The French political world in chaos. While conservative presidential candidate François Fillon is dealing with charges that he gave his wife a sham job to pay her a generous salary, France's former conservative president, Nicolas Sarkozy, is going to be tried for the charges of illegally financing his failed 2012 campaign for re-election and surpassing the legal campaign-spending limit in France (yes, the French have campaign-spending limits, unlike These States). Sarkozy is alleged to have attempted to hide the excess spending - $20 million, according to one source - by having a public relations firm bill the party instead of the campaign.
And to think . . . all that spending, and he didn't even win.
The Socialists in France, after five years of President François Hollande, have been discredited by mismanaging the economy. François Fillon looked to be the next president for his impeccable credentials and his clean image, now sullied by his own scandal. He vigorously defended himself earlier this week in an attempt to salvage his own campaign in advance of the spring presidential election, but if the French press is anything like the American press, he's not going to convince anyone of his innocence that easily.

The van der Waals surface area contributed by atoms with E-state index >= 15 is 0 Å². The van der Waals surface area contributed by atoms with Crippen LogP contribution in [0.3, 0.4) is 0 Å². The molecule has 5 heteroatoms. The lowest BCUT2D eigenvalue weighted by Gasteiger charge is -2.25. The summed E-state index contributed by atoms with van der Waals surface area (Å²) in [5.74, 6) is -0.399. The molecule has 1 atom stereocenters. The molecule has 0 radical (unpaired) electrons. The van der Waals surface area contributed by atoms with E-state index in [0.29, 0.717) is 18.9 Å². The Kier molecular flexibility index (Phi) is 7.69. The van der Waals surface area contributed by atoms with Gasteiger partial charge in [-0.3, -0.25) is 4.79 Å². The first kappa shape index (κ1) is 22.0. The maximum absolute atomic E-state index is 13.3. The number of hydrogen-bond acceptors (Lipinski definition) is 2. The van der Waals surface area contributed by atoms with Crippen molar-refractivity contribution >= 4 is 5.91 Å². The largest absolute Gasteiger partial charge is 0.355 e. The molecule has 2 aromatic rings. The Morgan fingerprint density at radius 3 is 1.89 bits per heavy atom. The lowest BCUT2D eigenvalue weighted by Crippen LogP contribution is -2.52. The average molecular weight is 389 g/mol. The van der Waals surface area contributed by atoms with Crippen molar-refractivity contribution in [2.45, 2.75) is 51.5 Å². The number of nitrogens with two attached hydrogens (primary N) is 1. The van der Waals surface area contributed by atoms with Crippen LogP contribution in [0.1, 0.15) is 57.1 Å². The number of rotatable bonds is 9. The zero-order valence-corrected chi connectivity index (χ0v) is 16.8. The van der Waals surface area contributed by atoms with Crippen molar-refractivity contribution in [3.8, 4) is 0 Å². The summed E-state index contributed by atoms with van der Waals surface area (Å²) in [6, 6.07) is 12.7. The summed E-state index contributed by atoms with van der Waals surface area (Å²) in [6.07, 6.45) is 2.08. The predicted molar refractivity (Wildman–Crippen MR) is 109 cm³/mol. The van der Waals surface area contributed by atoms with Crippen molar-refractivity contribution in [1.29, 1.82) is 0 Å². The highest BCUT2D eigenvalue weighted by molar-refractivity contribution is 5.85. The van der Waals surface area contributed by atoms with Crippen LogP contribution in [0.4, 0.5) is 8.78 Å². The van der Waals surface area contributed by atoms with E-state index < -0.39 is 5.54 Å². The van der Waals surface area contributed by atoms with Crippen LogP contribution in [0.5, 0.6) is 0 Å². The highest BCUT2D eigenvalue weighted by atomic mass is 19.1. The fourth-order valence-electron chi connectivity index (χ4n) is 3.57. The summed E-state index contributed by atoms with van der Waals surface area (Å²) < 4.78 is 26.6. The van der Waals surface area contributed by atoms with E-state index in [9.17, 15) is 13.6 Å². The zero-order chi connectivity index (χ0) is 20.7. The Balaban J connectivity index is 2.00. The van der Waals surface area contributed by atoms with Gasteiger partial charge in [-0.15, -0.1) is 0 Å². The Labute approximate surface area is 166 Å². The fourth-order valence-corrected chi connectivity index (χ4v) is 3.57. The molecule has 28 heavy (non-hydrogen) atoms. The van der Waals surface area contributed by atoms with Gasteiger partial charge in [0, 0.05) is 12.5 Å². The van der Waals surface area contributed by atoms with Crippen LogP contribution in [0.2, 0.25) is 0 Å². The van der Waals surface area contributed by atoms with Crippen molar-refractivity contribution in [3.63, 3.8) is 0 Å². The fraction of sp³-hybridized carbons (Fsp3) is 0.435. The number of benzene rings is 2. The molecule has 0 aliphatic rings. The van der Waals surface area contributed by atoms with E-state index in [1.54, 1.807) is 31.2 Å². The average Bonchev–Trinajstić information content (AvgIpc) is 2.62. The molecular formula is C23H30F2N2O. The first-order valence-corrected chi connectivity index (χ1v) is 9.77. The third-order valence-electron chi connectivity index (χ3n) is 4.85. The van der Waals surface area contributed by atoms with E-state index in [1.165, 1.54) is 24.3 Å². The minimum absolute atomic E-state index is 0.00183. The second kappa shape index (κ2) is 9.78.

It seems to me that the conservative party in France - called the Republicans, by the way - is in danger of forfeiting its moral leadership in a country looking for a president with strong principles, which could add to the already unraveling political situation there . . . in favor of National Front presidential candidate Marine Le Pen. A Le Pen victory in the presidential election would be an even bigger earthquake than Trump's election to the U.S. Presidency, because it would call France's reputation for equality and fraternity and for upholding the values of European republicanism completely into question.
Not that the center-right haven't done a good job in doing much of that already . . ..